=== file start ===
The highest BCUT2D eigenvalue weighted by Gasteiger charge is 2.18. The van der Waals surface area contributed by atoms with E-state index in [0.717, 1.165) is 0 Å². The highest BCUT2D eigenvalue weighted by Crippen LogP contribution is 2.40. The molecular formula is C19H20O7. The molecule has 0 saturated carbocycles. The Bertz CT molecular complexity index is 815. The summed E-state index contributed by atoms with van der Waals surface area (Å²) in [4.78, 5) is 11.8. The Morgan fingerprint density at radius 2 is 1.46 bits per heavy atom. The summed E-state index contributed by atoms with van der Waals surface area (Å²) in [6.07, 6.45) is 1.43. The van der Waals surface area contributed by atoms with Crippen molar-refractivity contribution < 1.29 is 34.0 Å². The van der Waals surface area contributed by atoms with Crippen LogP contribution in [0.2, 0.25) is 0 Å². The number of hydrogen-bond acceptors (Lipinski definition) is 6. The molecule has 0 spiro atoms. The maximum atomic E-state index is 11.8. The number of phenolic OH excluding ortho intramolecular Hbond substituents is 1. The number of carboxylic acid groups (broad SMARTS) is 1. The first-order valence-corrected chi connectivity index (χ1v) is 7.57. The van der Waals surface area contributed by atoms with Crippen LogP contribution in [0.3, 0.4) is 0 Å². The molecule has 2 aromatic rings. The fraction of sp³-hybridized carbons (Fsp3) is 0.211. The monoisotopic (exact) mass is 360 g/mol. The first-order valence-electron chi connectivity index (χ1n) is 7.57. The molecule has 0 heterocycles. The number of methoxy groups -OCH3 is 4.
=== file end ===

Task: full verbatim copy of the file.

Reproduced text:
The highest BCUT2D eigenvalue weighted by Gasteiger charge is 2.18. The van der Waals surface area contributed by atoms with E-state index in [0.717, 1.165) is 0 Å². The highest BCUT2D eigenvalue weighted by Crippen LogP contribution is 2.40. The molecular formula is C19H20O7. The molecule has 0 saturated carbocycles. The Bertz CT molecular complexity index is 815. The summed E-state index contributed by atoms with van der Waals surface area (Å²) in [4.78, 5) is 11.8. The Morgan fingerprint density at radius 2 is 1.46 bits per heavy atom. The summed E-state index contributed by atoms with van der Waals surface area (Å²) in [6.07, 6.45) is 1.43. The van der Waals surface area contributed by atoms with Crippen molar-refractivity contribution < 1.29 is 34.0 Å². The van der Waals surface area contributed by atoms with Crippen LogP contribution in [0.2, 0.25) is 0 Å². The number of hydrogen-bond acceptors (Lipinski definition) is 6. The molecule has 0 spiro atoms. The maximum atomic E-state index is 11.8. The number of phenolic OH excluding ortho intramolecular Hbond substituents is 1. The number of carboxylic acid groups (broad SMARTS) is 1. The first-order valence-corrected chi connectivity index (χ1v) is 7.57. The van der Waals surface area contributed by atoms with Crippen LogP contribution in [0.3, 0.4) is 0 Å². The molecule has 2 aromatic rings. The fraction of sp³-hybridized carbons (Fsp3) is 0.211. The monoisotopic (exact) mass is 360 g/mol. The first-order valence-electron chi connectivity index (χ1n) is 7.57. The molecule has 0 heterocycles. The number of methoxy groups -OCH3 is 4.